Reforming the United Nations: The Future of U.S. Policy, Hearing Before the Committee on Foreign Affairs, House of Representatives, One Hundred Twelfth Congress, First Session, April 7, 2011   [open pdf - 3MB]

From the opening statement of Ileana Ros-Lehtinen: "This is the third session the committee has held this year on reforming the United Nations. In the past decade, the U.N.'s regular budget has more than doubled. But has the U.N.'s transparency, accountability, or effectiveness increased in proportion? Well, the former head of the U.N.'s own internal ethics office had this to say in her exit report, excerpts of which were leaked to the press: 'There is no transparency. There is [a] lack of accountability...I regret to say that the [U.N.] Secretariat now is in a process of decay...It is drifting into irrelevance.' The U.N. has never released the full report to the public. Former U.N. Deputy Secretary General March Malloch Brown said earlier this year, 'There is a huge redundancy and lack of efficiency in the U.N. system, and that the U.N. budget is utterly opaque, un-transparent, and completely in shadow.' Some take comfort in the U.N. General's call for a 3-percent cut in the next biennial budget. But 3 percent? That is like forgoing a cost of living increase. At our hearing last month, we considered lessons learned from past U.N. reform attempts to ensure that present and future efforts are based on what works. The most important lesson? Money talks. In fact, Ambassador Rice, you recognized this is a February 2005 op-ed published in the Washington Post, entitled 'Promoting Democracy: Money Talks.' Almost every productive U.S. effort at reforming the U.N. has been based on withholding our contributions unless and until needed reforms are implemented." Statements, letters, and materials submitted for the record include those of the following: Susan Rice, Ileana Ros-Lehtinen, Gerald E. Connolly, Dan Burton, and Eliot L. Engel.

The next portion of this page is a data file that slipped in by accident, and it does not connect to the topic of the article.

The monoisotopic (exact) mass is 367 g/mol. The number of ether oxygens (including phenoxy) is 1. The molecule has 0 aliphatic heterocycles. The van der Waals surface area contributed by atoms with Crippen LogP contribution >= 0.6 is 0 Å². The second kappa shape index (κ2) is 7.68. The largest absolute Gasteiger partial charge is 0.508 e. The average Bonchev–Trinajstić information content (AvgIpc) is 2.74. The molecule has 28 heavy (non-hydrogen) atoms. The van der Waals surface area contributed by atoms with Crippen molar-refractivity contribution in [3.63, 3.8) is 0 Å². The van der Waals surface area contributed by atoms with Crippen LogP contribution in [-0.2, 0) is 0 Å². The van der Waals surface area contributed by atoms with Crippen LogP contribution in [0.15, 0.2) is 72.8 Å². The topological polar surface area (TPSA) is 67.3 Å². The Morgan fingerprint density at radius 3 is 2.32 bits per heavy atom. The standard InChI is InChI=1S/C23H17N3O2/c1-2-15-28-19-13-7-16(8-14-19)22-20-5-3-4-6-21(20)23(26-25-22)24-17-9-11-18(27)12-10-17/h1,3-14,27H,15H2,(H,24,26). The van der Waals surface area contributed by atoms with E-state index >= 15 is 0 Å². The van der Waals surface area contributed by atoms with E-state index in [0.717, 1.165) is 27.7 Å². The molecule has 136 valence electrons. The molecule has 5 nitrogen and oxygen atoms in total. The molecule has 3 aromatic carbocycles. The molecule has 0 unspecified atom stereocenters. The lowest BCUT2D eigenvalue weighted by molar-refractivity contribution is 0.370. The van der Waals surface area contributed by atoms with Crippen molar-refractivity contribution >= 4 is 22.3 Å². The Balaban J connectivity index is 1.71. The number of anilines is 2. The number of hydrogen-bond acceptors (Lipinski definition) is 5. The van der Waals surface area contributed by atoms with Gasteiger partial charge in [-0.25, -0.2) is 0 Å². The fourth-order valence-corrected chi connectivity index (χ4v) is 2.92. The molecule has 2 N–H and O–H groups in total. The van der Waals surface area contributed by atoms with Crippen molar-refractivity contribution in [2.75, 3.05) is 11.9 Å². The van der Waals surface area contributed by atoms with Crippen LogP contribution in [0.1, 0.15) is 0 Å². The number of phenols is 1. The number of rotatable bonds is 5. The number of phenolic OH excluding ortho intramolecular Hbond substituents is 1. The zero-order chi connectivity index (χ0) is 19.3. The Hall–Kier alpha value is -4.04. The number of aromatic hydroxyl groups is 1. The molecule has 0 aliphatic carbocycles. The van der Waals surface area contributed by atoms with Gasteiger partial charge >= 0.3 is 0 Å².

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Serial No. 112-35
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